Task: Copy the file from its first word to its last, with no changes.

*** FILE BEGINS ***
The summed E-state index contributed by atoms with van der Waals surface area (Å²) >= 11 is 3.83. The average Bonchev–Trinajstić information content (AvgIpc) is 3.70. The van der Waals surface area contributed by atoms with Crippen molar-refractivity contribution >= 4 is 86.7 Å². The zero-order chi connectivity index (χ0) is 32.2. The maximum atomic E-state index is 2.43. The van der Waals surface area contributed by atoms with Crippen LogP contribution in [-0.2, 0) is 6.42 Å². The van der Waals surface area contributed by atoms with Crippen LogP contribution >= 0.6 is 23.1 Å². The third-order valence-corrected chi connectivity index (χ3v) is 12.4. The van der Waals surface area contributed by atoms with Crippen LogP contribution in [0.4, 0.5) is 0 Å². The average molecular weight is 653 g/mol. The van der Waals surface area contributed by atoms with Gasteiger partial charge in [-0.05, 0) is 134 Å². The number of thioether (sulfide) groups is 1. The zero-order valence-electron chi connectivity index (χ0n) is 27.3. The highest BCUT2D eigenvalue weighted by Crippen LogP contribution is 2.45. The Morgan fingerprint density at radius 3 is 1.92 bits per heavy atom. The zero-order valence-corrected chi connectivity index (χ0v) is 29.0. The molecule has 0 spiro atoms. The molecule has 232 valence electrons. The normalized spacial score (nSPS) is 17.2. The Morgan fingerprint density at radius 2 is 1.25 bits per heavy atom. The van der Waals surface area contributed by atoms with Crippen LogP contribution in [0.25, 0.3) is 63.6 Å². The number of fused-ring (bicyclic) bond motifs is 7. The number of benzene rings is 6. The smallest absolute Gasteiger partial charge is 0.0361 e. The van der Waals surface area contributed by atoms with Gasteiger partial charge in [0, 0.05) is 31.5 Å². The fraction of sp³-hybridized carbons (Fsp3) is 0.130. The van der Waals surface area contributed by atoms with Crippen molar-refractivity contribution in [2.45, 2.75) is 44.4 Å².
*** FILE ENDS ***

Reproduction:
The summed E-state index contributed by atoms with van der Waals surface area (Å²) >= 11 is 3.83. The average Bonchev–Trinajstić information content (AvgIpc) is 3.70. The van der Waals surface area contributed by atoms with Crippen molar-refractivity contribution >= 4 is 86.7 Å². The zero-order chi connectivity index (χ0) is 32.2. The maximum atomic E-state index is 2.43. The van der Waals surface area contributed by atoms with Crippen LogP contribution in [-0.2, 0) is 6.42 Å². The van der Waals surface area contributed by atoms with Crippen LogP contribution >= 0.6 is 23.1 Å². The third-order valence-corrected chi connectivity index (χ3v) is 12.4. The van der Waals surface area contributed by atoms with Crippen LogP contribution in [0.4, 0.5) is 0 Å². The average molecular weight is 653 g/mol. The van der Waals surface area contributed by atoms with Gasteiger partial charge in [-0.05, 0) is 134 Å². The number of thioether (sulfide) groups is 1. The zero-order valence-electron chi connectivity index (χ0n) is 27.3. The highest BCUT2D eigenvalue weighted by Crippen LogP contribution is 2.45. The Morgan fingerprint density at radius 3 is 1.92 bits per heavy atom. The zero-order valence-corrected chi connectivity index (χ0v) is 29.0. The molecule has 0 spiro atoms. The molecule has 232 valence electrons. The normalized spacial score (nSPS) is 17.2. The Morgan fingerprint density at radius 2 is 1.25 bits per heavy atom. The van der Waals surface area contributed by atoms with Crippen LogP contribution in [0.25, 0.3) is 63.6 Å². The number of fused-ring (bicyclic) bond motifs is 7. The number of benzene rings is 6. The smallest absolute Gasteiger partial charge is 0.0361 e. The van der Waals surface area contributed by atoms with Gasteiger partial charge in [0, 0.05) is 31.5 Å². The fraction of sp³-hybridized carbons (Fsp3) is 0.130. The van der Waals surface area contributed by atoms with Crippen molar-refractivity contribution in [2.45, 2.75) is 44.4 Å².